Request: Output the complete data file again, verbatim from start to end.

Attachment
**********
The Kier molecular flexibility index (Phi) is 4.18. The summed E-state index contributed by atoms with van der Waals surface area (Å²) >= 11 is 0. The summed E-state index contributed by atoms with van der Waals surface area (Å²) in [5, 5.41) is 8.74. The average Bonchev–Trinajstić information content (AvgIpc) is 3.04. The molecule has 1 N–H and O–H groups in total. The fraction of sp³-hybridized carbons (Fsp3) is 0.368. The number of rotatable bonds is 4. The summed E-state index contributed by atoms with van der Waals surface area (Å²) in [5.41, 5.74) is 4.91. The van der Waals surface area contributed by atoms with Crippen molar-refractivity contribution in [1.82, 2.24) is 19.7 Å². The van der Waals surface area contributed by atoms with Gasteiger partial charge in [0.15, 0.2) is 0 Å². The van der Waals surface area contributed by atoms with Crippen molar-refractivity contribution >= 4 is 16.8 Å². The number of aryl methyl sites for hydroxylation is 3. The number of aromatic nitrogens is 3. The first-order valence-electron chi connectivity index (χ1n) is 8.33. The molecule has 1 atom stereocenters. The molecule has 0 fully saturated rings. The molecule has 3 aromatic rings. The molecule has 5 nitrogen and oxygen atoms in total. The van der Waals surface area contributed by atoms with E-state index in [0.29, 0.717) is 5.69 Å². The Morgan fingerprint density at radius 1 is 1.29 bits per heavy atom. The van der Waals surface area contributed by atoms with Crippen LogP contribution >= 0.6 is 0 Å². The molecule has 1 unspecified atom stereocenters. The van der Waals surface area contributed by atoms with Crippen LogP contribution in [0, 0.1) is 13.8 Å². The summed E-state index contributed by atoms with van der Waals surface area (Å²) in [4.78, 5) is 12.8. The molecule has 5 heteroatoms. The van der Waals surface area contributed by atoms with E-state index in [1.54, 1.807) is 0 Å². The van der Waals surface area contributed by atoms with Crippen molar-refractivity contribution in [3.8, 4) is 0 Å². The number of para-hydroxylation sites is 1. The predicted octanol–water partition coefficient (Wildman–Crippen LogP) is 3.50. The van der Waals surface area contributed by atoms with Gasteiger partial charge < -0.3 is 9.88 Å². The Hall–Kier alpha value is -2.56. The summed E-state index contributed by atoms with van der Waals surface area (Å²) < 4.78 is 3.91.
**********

The Kier molecular flexibility index (Phi) is 4.18. The summed E-state index contributed by atoms with van der Waals surface area (Å²) >= 11 is 0. The summed E-state index contributed by atoms with van der Waals surface area (Å²) in [5, 5.41) is 8.74. The average Bonchev–Trinajstić information content (AvgIpc) is 3.04. The molecule has 1 N–H and O–H groups in total. The fraction of sp³-hybridized carbons (Fsp3) is 0.368. The number of rotatable bonds is 4. The summed E-state index contributed by atoms with van der Waals surface area (Å²) in [5.41, 5.74) is 4.91. The van der Waals surface area contributed by atoms with Crippen molar-refractivity contribution in [1.82, 2.24) is 19.7 Å². The van der Waals surface area contributed by atoms with Gasteiger partial charge in [0.15, 0.2) is 0 Å². The van der Waals surface area contributed by atoms with Crippen molar-refractivity contribution >= 4 is 16.8 Å². The number of aryl methyl sites for hydroxylation is 3. The number of aromatic nitrogens is 3. The first-order valence-electron chi connectivity index (χ1n) is 8.33. The molecule has 1 atom stereocenters. The molecule has 0 fully saturated rings. The molecule has 3 aromatic rings. The molecule has 5 nitrogen and oxygen atoms in total. The van der Waals surface area contributed by atoms with E-state index in [0.29, 0.717) is 5.69 Å². The Morgan fingerprint density at radius 1 is 1.29 bits per heavy atom. The van der Waals surface area contributed by atoms with Crippen LogP contribution >= 0.6 is 0 Å². The molecule has 1 unspecified atom stereocenters. The van der Waals surface area contributed by atoms with Crippen LogP contribution in [0, 0.1) is 13.8 Å². The summed E-state index contributed by atoms with van der Waals surface area (Å²) in [4.78, 5) is 12.8. The molecule has 5 heteroatoms. The van der Waals surface area contributed by atoms with E-state index in [1.54, 1.807) is 0 Å². The van der Waals surface area contributed by atoms with Crippen molar-refractivity contribution in [3.8, 4) is 0 Å². The number of para-hydroxylation sites is 1. The predicted octanol–water partition coefficient (Wildman–Crippen LogP) is 3.50. The van der Waals surface area contributed by atoms with Gasteiger partial charge < -0.3 is 9.88 Å². The Hall–Kier alpha value is -2.56. The summed E-state index contributed by atoms with van der Waals surface area (Å²) < 4.78 is 3.91.